The United Nations refugee agency reports that in the past 10 days it has helped more than 900 Sierra Leonean refugees return from Liberia to Freetown, the capital of Sierra Leone. With roads blocked by fighting between government and rebel forces, UNHCR officials are now using a boat to get refugees out of Liberia.

The boat that the agency is using shuttles between Monrovia, the Liberian capital, and Freetown twice a week. But it can only carry about 300 people, and thousands of Sierra Leoneans want to leave Liberia because of the fighting between the government and the rebels.

There are an estimated 25,000 Sierra Leoneans in camps in Liberia. U.N. refugee spokeswoman Delphine Marie says she expects most of them will want to return home to get away from the fighting. She says, so far, about 4,500 refugees have registered in Monrovia for repatriation by ship and she expects the number to rise.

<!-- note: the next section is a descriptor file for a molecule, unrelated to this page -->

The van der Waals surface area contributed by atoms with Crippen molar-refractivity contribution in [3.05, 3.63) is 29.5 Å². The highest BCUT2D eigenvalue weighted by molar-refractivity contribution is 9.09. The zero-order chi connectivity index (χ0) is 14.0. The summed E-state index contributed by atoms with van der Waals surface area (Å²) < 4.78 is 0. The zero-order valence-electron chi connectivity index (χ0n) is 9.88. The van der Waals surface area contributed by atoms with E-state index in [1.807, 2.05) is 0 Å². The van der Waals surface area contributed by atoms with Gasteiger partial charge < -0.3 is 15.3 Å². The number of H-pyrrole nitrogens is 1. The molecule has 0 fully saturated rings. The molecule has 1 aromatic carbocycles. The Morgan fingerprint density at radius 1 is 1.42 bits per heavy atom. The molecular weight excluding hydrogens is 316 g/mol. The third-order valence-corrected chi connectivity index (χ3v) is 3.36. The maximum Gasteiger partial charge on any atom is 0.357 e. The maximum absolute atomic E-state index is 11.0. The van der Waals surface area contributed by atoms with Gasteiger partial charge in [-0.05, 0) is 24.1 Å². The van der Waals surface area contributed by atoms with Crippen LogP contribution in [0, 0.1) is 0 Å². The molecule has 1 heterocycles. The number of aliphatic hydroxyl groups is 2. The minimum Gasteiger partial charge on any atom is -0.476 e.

"This seemingly low figure could be explained by the fact that for many days or even weeks, we were prevented from going to some of the camps to do a proper registration," said Ms. Marie. "As we were going along, more and more people were coming forward and we expect the registration to continue, taking in more and more people as it goes on."

The sea operation began on July 20 after the land route from northern Liberia to Sierra Leone was cut by fighting.

Ms. Marie calls the sealift an emergency solution. She says the UNHCR would like to resume the overland program as soon as possible because more people can be transported by truck than by ship. "At the rate of 600 per week, it will take months to repatriate the remaining 25,000," she noted. "So, it is only a temporary, we hope, a temporary solution that quickly could be complemented or replaced by either an additional ship to increase the caseload or the capacity or overland convoys as soon as the situation allows."

Sierra Leoneans are not the only ones fleeing. Refugee agency officials say since the fighting erupted earlier this year, more than 80,000 Liberians have fled to neighboring Sierra Leone, Guinea and Cote d'Ivoire.